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RANCH/FARM AND LARGE-FLOCK HERDING TRIAL COURSES

By Linda Rorem

 

 

In contrast to the more common trial courses that have a specified, unvarying design, ranch/farm courses allow variations in layout so as to reflect and accommodate the characteristics of the particular ranch or farm where the trial takes place, with a sequence of tasks that likewise may vary, but within a framework of overall requirements providing some standardization.  The Australian Shepherd Club of American and American Herding Breed Association provide ranch and farm courses, with the AHBA also accommodating work on larger flocks of 25 or more head per group.  (There are also some classes named "ranch" in trials held by Border Collie-oriented organizations, but this class designation just reflects a level of competition, above novice but below open, not a difference in course layout.)

 

 

A special attraction of ranch courses is that they are flexible and incorporate the interest and challenge of being different from place to place and time to time.  Within the overall requirements are set elements such as gathering, driving, negotiating obstacles of various kinds, settling the stock to graze, pen work, and sorting, but the sequence and details will differ at different trials.  There will be work in open fields or large arenas combined with work in pens and alleyways.  While the minimum number of head per group for some ranch courses is five, larger numbers of animals in a group are encouraged, from around ten on up to 20, 40, 80 or more when possible.  The larger numbers will often not be practicable for logistics reasons, but having the open-ended option is very desirable, as the animals generally feel more comfortable and move more naturally in larger groups.

   

Ranch courses are well-suited to sheep, goats, and cattle, and also, in a shorter form, to geese.  While courses requiring a series of quick, precise maneuvers under tight control, whether in an arena or in a large open field, are fine challenges, they do not fully reflect typical ranch and farm work.  Many breeds, including Rough and Smooth Collies, Old English Sheepdogs, Pyrenean Shepherds, English Shepherds, and others, were versatile farm and ranch dogs, often working larger groups of animals or animals that were somewhat accustomed to being around people and dogs so sometimes could be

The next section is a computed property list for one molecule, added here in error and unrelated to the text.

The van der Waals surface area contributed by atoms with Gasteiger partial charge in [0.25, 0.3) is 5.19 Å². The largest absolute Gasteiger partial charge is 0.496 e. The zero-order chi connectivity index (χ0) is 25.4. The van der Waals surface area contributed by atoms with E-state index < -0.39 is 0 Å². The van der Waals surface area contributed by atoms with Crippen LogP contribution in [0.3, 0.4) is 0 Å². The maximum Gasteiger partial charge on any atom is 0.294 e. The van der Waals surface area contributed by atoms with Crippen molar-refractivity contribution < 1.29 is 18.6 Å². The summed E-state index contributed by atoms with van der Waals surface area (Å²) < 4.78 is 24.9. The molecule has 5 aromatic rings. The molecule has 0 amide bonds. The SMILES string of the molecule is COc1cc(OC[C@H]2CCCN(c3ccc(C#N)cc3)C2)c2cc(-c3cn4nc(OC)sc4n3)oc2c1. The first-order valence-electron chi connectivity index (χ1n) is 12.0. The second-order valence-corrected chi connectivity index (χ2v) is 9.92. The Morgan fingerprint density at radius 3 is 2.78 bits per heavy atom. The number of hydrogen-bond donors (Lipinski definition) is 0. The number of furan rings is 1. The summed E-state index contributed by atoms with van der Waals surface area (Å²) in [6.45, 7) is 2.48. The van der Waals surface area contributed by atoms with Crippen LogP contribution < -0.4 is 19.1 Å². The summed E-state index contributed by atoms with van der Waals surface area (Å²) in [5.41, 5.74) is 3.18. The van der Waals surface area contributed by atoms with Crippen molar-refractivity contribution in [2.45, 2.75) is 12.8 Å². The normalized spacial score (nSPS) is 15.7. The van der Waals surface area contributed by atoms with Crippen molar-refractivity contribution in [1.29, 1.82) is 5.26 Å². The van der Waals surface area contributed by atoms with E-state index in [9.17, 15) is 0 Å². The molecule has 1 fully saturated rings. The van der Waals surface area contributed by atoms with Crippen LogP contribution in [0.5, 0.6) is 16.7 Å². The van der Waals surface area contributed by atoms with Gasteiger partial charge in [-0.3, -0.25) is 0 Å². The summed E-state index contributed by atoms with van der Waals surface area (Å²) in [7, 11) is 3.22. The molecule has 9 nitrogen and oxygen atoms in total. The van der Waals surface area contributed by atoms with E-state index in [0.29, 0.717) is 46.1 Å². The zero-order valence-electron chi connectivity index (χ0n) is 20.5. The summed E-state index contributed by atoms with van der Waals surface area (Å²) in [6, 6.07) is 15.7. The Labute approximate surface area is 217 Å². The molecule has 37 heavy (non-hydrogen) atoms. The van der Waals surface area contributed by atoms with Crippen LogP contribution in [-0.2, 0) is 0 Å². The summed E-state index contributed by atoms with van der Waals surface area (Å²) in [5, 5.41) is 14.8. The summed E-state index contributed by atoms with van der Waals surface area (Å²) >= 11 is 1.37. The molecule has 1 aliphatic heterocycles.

stubborn.  There often was much scope for independent judgment on the part of the dog, while working in a close partnership.  This type of work is also most reflective of droving work, where the dog kept the animals grouped, watched out for and brought back any animals that attempted to break way, kept the animals moving in the desired direction over long distances.  (Note: "droving" does not mean "driving" in the sense of the dog pushing the stock in front of the handler - in droving work, the dog and handler would be in various positions around the group as needed.)  A ranch/farm-type course in use for over 100 years is the traditional large-flock trial of France.  These trials are suitable for a range of breeds and, like the American ranch courses, are set out in accordance with the features of the particular facility where the trial is taking place, with variability in course layout being allowed under the umbrella of a "menu" of required tasks and specifications. 

 

 

Designing a ranch course gives ample scope for creativity and thoughtfulness. Along with flexibility, there will be a need to provide consistency, arranging the layout and tasks so as to provide an appropriate level of difficulty for the different classes while balancing acceptable variations with the standardization given by the overall requirements.  Good design will provide a logical progression of elements that ideally reflect typical ranch and farm work. 

 

 

Ranch/farm-type courses encourage training for accomplishment of a job rather than rote "course training" or pattern training.  Experience has shown that many dogs respond very well to a task-oriented course that has an emphasis on practical accomplishment of the work, teamwork, and room for initiative and independence -- a course that may be "new" every time yet containing familiar elements.  The length of the course, number and type of stock, and variability of tasks add to the challenges.  Ranch/farm and French-type courses are especially suitable for the upright, loose-eyed breeds.  Dogs and handlers alike greatly enjoy the practical orientation of the ranch/farm courses.  One judge at a large-flock trial, after judging my Collie, Chelsea (Paragon Northlight Crystal, HX, HRD III-s), commented to me, “She was wagging her tail the whole time.”

 

For more details regarding ranch/farm and large-flock herding trial courses, visit:  www.ahba-herding.org and www.asca.org

 

 

 


 


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Linda Rorem
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